There are numerous camera options for the Typhoon, and they are hot-swappable – for example, 4K to thermal imaging. For the past few weeks I’ve been flying a new camera with a seven-element, 50mm-equivalent lens. This lens affords me a more cinematic look to my footage, with sharp detail, good contrast and less distortion than wider lenses. Of course, the camera specs are latest-generation for a drone at this level – 4K UHD up to 30 FPS and full HD up to 120 FPS, and 12MP DNG stills. There are four color profiles, Natural, Gorgeous, Night and Raw, which is not really Raw. It’s a bit desaturated like a Log picture profile but actual Log is not available. Bitrates could be higher, and to that end, the company has big plans for continued innovation and evolution of their imaging systems.
Automation: Just like the autopilot in the airplane I fly, on-board automation on the Typhoon H reduces workload, increases safety, and allows me to program a specific flight path and fly more precisely. There are numerous modes for different scenarios including Orbit, Journey, Follow Me and others. This also allows the repeatability of shots during production. A next-level Smart Obstacle Clearance mode powered by Intel called Real Sense Technology instills further confidence especially in Follow Me mode.
I’ve also had a good experience thus far with the company’s customer service. This is key as a professional creative – to know I have responsive technical support if some issue were to arise.
In the drone community, there has been much talk and speculation about the health of the industry as a whole. And in the past year there have indeed been a few shakeups. Autel, GoPro, 3D Robotics and Parrot have all announced layoffs and cut staff. Yuneec was also not immune to this restructuring. I spoke to the CEO of Yuneec USA, Michael Kahn, when writing this piece since I felt it was worthwhile to address the issue. I was recently at an airshow here in southern California and a drone distributor made some questionable claims about the health of the company. In the interest of clarity, Kahn told me that Yuneec USA grew very quickly over the 2.5 years they have been on the market here in the U.S. In fact, as Kahn puts it, they grew too quickly, and that necessitated the difficult decision to trim staff by 25% as they straightened things out. Kahn said he sees moving forward a strong market for their unmanned aerial systems. They launched a new drone at CES this past January, the H520, aimed at a more commercial customer – think inspection, law enforcement, real-estate, and yes, with their two 4K camera options, videographers and cinematographers. The H520 is slightly larger than the Typhoon H and is therefore even more stable in flight. Overall though, Kahn said sales are strong and they have some terrific products in the works, including some that will appeal to those seeking very high image quality.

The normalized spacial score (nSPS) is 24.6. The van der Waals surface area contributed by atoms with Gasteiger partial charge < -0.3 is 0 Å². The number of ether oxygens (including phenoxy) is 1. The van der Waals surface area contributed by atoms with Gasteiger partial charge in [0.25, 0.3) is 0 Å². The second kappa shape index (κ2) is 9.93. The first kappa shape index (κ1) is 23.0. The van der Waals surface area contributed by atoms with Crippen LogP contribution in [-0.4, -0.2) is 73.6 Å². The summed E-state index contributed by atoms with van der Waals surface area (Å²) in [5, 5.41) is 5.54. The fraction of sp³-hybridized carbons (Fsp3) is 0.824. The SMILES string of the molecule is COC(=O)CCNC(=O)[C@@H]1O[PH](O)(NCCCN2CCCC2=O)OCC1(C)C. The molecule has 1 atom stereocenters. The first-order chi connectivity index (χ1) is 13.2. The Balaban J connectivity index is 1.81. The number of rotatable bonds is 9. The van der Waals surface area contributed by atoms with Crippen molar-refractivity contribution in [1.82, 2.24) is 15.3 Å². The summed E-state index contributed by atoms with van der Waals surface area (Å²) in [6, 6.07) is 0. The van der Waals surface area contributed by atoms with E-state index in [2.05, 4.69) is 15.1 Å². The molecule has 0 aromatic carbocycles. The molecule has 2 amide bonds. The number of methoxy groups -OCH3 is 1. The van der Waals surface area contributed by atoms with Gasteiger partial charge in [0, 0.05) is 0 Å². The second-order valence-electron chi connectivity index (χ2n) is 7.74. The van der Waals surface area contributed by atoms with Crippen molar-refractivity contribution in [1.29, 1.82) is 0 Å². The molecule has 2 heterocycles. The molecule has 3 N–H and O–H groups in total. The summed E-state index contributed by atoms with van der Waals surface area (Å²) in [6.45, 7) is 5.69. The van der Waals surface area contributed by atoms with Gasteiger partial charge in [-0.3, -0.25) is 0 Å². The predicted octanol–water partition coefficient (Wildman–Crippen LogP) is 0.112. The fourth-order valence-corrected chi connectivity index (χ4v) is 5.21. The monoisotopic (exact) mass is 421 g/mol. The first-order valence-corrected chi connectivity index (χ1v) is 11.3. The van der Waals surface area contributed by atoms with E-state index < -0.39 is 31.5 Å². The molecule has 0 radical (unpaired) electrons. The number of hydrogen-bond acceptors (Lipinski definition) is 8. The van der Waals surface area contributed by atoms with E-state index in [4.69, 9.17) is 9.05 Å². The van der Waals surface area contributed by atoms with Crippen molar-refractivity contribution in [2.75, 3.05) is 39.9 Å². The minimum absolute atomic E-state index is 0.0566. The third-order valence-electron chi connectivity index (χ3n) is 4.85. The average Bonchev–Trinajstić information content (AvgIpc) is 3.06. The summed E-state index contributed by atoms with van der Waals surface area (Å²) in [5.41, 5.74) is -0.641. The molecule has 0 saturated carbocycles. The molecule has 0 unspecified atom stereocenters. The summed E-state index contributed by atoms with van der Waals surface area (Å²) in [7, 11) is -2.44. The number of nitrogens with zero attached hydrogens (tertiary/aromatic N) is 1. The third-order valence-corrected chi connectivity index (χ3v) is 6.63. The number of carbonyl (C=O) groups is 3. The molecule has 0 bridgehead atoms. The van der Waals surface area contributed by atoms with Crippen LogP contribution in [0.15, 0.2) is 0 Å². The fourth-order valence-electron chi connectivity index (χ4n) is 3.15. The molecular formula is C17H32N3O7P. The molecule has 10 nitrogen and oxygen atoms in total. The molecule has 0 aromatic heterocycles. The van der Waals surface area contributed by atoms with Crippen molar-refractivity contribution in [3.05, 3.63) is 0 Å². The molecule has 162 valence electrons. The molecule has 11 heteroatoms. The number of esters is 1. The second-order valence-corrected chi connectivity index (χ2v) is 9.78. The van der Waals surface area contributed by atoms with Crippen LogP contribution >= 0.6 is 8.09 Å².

To me, this is great news. I’m still relatively new to drones and aerial camera platforms, but as soon as I started to fly my Yuneec Typhoon H Pro, and I started to see the images it was capable of producing, I was instantly hooked. The Typhoon H is an amazing creative tool.
Jeff Berlin shoots fashion, beauty and celebrity portraits for some of the world’s top editorial and commercial clients, is a Sony Artisan and an experienced aviator. He is also a published writer and was editor of three national consumer aviation magazines — Plane and Pilot, Pilot Journal and PilotMag.